PUEBLO – The Senate Judiciary Committee’s hearing Thursday featuring Brett Kavanaugh and Dr. Christine Blasey Ford brought the issue of sexual violence to the center of the national conversation.
In Pueblo, we asked professionals about how women should handle reporting an attack, no matter how much time has passed.
News 5 spoke to an expert at the Pueblo Rape Crisis Services Center about information everyone should know.
Kristi Roque, executive director for PRCS, said she believes the testimony itself serves a critical function in keeping sexual violence at the forefront of national discourse.
And while Thursday’s testimony can empower some sexual assault victims to come forward, Roque said Blasey Ford’s story can trigger negative memories of their own attacks.
“Watching Dr. Ford’s testimony could be inspiring to many survivors,” she explained. “I think what we need to keep in mind too, though, is that it is also very triggering and so being inundated – via news, social media outlets can be incredibly triggering for survivors.”
On a national level, the Rape, Abuse & Incest National Network reported that it experienced the largest call volume since the #MeToo movement recently spread across social media.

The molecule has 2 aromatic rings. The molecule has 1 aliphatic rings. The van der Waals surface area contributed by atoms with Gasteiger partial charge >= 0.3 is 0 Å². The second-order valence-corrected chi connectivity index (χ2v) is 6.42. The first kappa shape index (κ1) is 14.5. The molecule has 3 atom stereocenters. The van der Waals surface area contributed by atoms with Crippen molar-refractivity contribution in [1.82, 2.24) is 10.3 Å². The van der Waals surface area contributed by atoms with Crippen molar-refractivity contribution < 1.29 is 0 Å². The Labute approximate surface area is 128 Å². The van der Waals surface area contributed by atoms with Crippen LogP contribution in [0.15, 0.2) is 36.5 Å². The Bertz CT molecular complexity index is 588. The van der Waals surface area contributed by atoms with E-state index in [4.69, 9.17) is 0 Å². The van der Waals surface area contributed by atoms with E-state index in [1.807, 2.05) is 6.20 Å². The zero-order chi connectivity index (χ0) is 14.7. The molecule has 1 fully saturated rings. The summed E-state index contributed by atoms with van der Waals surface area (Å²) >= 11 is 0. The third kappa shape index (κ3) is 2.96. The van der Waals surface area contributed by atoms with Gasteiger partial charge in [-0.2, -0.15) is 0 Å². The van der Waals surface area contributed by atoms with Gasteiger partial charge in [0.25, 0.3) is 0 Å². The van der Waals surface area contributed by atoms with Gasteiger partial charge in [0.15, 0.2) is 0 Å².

We are experiencing unprecedented wait times for our online chat. If you are able, we encourage you to call 800.656.HOPE (4673) or reach out via chat tomorrow. If you are in immediate danger, call 911.
— RAINN (@RAINN) September 27, 2018
Pueblo Rape Crisis Services also has a 24-7 confidential crisis hotline. If you’d like to reach out for help or support, that number is 719-549-0549.
Pueblo Rape Crisis Services is a non-profit agency located in downtown Pueblo that provides support to survivors of sexual violence.
In 2017, the organization helped more than 400 sexual assault survivors and their families and Roque says that number doesn’t change much from year to year.